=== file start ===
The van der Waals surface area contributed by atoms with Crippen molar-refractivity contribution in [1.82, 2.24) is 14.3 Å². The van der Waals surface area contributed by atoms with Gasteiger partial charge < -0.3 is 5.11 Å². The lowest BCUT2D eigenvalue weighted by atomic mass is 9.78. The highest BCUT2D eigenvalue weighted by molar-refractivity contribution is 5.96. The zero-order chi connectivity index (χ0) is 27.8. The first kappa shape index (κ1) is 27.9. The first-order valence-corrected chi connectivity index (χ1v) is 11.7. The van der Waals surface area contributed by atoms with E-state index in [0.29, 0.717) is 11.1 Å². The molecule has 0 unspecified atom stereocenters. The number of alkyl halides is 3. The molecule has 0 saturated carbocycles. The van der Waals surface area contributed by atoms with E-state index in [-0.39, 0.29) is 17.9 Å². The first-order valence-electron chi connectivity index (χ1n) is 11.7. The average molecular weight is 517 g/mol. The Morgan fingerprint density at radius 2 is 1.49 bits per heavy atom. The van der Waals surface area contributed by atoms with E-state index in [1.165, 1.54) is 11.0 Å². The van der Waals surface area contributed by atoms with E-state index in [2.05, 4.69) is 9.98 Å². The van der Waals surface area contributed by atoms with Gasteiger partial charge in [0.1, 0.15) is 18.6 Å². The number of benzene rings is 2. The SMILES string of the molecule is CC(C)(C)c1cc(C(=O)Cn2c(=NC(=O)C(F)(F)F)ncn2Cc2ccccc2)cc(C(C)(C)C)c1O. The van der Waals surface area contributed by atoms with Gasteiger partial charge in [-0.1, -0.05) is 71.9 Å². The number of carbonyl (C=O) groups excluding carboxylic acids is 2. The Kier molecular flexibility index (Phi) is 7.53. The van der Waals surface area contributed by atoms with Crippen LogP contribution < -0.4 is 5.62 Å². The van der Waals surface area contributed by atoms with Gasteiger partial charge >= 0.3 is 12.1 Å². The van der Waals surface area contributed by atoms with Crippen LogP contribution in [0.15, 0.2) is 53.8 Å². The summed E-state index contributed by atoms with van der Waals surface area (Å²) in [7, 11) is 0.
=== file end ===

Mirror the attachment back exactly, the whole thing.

The van der Waals surface area contributed by atoms with Crippen molar-refractivity contribution in [1.82, 2.24) is 14.3 Å². The van der Waals surface area contributed by atoms with Gasteiger partial charge < -0.3 is 5.11 Å². The lowest BCUT2D eigenvalue weighted by atomic mass is 9.78. The highest BCUT2D eigenvalue weighted by molar-refractivity contribution is 5.96. The zero-order chi connectivity index (χ0) is 27.8. The first kappa shape index (κ1) is 27.9. The first-order valence-corrected chi connectivity index (χ1v) is 11.7. The van der Waals surface area contributed by atoms with E-state index in [0.29, 0.717) is 11.1 Å². The molecule has 0 unspecified atom stereocenters. The number of alkyl halides is 3. The molecule has 0 saturated carbocycles. The van der Waals surface area contributed by atoms with E-state index in [-0.39, 0.29) is 17.9 Å². The first-order valence-electron chi connectivity index (χ1n) is 11.7. The average molecular weight is 517 g/mol. The Morgan fingerprint density at radius 2 is 1.49 bits per heavy atom. The van der Waals surface area contributed by atoms with E-state index in [1.165, 1.54) is 11.0 Å². The van der Waals surface area contributed by atoms with E-state index in [2.05, 4.69) is 9.98 Å². The van der Waals surface area contributed by atoms with Gasteiger partial charge in [0.1, 0.15) is 18.6 Å². The number of benzene rings is 2. The SMILES string of the molecule is CC(C)(C)c1cc(C(=O)Cn2c(=NC(=O)C(F)(F)F)ncn2Cc2ccccc2)cc(C(C)(C)C)c1O. The van der Waals surface area contributed by atoms with Gasteiger partial charge in [-0.1, -0.05) is 71.9 Å². The number of carbonyl (C=O) groups excluding carboxylic acids is 2. The Kier molecular flexibility index (Phi) is 7.53. The van der Waals surface area contributed by atoms with Crippen LogP contribution < -0.4 is 5.62 Å². The van der Waals surface area contributed by atoms with Gasteiger partial charge >= 0.3 is 12.1 Å². The van der Waals surface area contributed by atoms with Crippen LogP contribution in [0.15, 0.2) is 53.8 Å². The summed E-state index contributed by atoms with van der Waals surface area (Å²) in [7, 11) is 0.